Admit it – you think chicken tastes like cardboard

chicken tastes like cardboard

Say this next time you’re served chicken against your will…

I grew up in the South, where chicken, in its many forms, was a staple of the diet. Fried chicken, of course. Chicken and dumplings. Chicken (kill me now) casserole. Baked chicken. Barbecue chicken. Chicken and waffles. Chicken pot pie. Chicken stew. Chicken noodle soup.

And of course, chicken necks, livers and gizzards.


Of course, it’s not just the South – chicken is a big dish everywhere. According to the USDA, Americans ate nearly 92 pounds of chicken per person in 2016. And worldwide the data indicates we eat 55 million chickens a day.

I have a confession. I don’t really like chicken all that much. Yeah, I play along because it’s allegedly healthier. But the bottom line is that I almost never eat chicken when there’s beef or pork on the menu.

Know why? Because chicken has no goddamned flavor.

When somebody samples a bite of something new – alligator, rattlesnake, coati mundi, whatever – you know how they always say “tastes like chicken”? Right. They’re saying it tastes like … well, nothing.

And when somebody takes a bite of whatever chicken dish is in front of them and says “wow, that’s good,” what they’re saying is that whatever you put on the chicken is good.

Chicken parm? The sauce and cheese is good. Fried chicken? The salt and pepper and batter is good. Chicken soup? All those seasoning and spices you put in the pot are good. Chicken burrito? Man, the salsa is hot!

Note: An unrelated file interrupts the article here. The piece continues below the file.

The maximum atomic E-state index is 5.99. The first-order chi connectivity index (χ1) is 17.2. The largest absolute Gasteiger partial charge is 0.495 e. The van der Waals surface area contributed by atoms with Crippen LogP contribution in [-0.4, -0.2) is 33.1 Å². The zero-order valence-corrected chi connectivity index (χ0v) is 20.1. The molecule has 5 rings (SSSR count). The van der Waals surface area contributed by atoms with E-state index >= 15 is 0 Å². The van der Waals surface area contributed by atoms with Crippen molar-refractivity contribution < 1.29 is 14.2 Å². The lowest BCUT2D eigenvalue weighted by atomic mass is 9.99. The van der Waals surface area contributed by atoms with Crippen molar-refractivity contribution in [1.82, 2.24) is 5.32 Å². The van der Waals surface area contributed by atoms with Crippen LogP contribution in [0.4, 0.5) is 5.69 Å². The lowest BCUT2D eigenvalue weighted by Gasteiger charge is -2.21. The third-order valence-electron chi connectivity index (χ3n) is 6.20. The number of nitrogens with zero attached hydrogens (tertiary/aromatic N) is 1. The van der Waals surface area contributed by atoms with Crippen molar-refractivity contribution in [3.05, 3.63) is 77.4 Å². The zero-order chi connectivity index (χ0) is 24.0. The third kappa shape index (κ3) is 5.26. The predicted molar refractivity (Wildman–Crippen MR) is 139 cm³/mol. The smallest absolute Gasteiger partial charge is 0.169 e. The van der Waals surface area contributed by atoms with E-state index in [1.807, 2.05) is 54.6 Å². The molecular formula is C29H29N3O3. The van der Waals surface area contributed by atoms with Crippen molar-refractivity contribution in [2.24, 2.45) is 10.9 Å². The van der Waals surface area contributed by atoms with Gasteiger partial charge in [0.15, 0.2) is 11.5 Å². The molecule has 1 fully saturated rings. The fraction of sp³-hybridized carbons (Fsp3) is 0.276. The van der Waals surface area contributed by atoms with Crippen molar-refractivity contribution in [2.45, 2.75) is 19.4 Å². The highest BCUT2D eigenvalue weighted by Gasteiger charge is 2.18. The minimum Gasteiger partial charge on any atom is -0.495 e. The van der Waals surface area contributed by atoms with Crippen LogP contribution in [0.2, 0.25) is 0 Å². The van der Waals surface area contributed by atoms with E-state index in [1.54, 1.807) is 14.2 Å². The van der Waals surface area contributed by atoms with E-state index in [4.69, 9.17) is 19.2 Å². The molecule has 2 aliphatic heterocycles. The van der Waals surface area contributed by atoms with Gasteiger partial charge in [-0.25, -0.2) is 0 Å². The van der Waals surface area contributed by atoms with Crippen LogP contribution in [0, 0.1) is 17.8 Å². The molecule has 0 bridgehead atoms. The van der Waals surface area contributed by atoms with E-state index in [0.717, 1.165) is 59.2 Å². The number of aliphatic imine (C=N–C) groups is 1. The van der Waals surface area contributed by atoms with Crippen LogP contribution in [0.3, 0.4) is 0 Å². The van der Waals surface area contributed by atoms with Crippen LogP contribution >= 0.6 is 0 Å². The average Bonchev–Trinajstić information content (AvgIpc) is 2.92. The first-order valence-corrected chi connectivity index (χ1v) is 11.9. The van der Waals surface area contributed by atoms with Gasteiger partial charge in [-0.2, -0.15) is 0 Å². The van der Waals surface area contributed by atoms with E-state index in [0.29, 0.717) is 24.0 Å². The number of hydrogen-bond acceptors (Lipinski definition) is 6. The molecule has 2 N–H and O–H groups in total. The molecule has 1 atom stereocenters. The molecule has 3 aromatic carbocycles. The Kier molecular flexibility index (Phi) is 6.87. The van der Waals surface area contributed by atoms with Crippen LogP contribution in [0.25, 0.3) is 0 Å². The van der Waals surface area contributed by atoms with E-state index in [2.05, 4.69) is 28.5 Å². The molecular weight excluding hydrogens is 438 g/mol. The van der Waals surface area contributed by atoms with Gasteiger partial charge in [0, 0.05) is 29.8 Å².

There are literally no recipes on the face of the Earth where substituting cardboard for chicken would change the taste. At all.

So just say this next time you’re served chicken against your will. Look at the cook and say “wow – whatever you slathered on this tasteless slab of nondescript meat is delicious.”

And since there’s been a great deal of uproar about the chicken farming industry and how it treats the birds, maybe this is a chance to do some good. Let’s ramp up cardboard production and save 20 billion chickens a year.

PS: Not long ago I was at the British Bulldog watching a Chelsea match and I ordered the boneless wings, except instead of the Buffalo sauce I got it soaked in their Punjabi sauce.

Sweet lord, that sauce and breading was the best tasting thing I had all week.


  • The difference between home raised chicken and factory raised chicken is that home raised actually has flavour and generally costs less.

  • I’m with you Sam, I really don’t care for chicken. I don’t mind it in a casserole but, as you say, it’s the casserole that I enjoy, not the chicken. I never eat fried chicken.

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